Over the last five years or so, you could not have failed to notice an increasing number of the world's elite runners sporting figure-hugging race apparel.
Even in the world of running mortals, your eyebrow probably barely twitches when you pitch up at the smallest of local 10K races to find competitors clad in similarly unforgiving second skins.
But with the world of compression gear awash with semi-scientific and often perplexing phrases such as 'delayed onset muscle soreness', 'high-gauge knit structure' or 'kinesiology-taping technology' - what, you may ask yourself, does it all mean? And, more importantly, what does it all do?
In essence, compression wear is close-fitting clothing - from socks to base layers and T-shirts - with a high Lycra (or other elasticated material) content that squeezes and hugs the muscles that are key to efficient running. The kit promises to help you train more efficiently, avoid common injuries and recover faster. But does it deliver? For the lowdown on the big squeeze, read on...
Compression Tops: The Benefits
- Core support: Compression tops provide core support around your stomach, sides and lower back, which can become fatigued - particularly on long runs. Although compression wear from the waist down (such as tights) will help both during and after exercise, compression tops only really help during a run.
- Better breathing: Tops train the breathing by gently squeezing and supporting the chest with each inhalation. This encourages a more focused breathing style and can even reduce the risk of a painful stitch.
- Improved posture: Support is delivered through the back for a more upright approach to the run. Better posture equals better breathing, and this in turn equals improved running.
Compression Tights: The Benefits
- Increased recovery speed: Used as part of the 'RICE' regime (Rest, Ice, Compress, Elevate), compression leggings - or tights - can rapidly reduce recovery time and minimise delayed onset muscle soreness.
- Less wasted energy: Tights reduce muscle oscillation, particularly through the quad and calf.
- Less cramp: Lactic acid is flushed out by the squeezing of muscles and increased venous return - which may help reduce or even eliminate cramping on the run.
- Decreased injury risk: The force of impact is lessened, helping to support and stabilise injury- weakened areas such as the knee.
- Greater running efficiency: Supports injured or prone-to-injury areas such as the calf and quad, gently squeezing and cradling problem areas, reducing muscle oscillation and helping to keep muscles warm so that they can work more effectively.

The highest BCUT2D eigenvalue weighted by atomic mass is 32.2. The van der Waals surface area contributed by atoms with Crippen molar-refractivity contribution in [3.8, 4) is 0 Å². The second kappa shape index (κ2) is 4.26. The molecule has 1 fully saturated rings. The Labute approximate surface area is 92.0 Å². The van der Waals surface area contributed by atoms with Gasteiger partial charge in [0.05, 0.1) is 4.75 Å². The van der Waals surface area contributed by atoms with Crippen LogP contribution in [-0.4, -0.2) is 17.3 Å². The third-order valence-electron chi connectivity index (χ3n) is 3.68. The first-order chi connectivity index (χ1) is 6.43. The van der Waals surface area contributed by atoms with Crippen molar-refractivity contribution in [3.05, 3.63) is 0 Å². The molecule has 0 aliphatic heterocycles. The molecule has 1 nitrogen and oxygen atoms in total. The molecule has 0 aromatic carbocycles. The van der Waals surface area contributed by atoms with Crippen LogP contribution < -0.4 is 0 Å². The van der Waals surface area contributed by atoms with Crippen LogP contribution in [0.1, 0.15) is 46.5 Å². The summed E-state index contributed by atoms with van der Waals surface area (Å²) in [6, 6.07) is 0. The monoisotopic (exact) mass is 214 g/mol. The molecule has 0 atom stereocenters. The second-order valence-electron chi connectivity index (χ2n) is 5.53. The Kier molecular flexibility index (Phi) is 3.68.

- More Oxygen: Compression socks increase venous return and help deliver oxygen to muscles with a tight fit around the foot and a graduated squeeze up the calf.
- Blood Lactate: Contrary to popular belief, blood lactate (or lactic acid) is not strictly a waste product. However, some tests appear to show that raised levels can lead to fatigued muscles and a reduction in running performance.
- Delayed Onset Muscle Soreness (DOMS): The general stiffness you feel between 24 and 72 hours after strenuous exercise. Once thought to be caused by lactic acid, DOMS is now known to simply be the result of over-exercised muscles.
- Exercise Induced Muscle Damage (EIMD): This is simply a term used by sports scientists to describe the muscular wear and tear caused by exercise.
- Graduated Compression: To improve blood flow, some compression wear varies the amount of squeeze along its length - for example, from the ankle up to the top of the calf.
- Muscle Oscillation: The natural vibration that occurs as a muscle is flexed or it experiences impact. Think of a ripple moving up your leg as your foot hits the ground in slow motion.
- Venous Return: Often abbreviated to VR, this refers to the flow of blood back to the heart. Compression wear can aid venous return, 'balancing' the blood flow from the heart and helping to flush out lactic acid.
Picture credit: Don Bishop/ Getty Images
Your guide to buying compression kit that fits your body perfectly
Rather than the usual small, medium or large you might expect from standard sports kit sizing, compression wear often comes in a precise range of size options.
Using a tape measure, take the following body measurements: calf length, thigh circumference, leg length, waist and chest. Then check these against the sizing charts on the company's websites before ordering.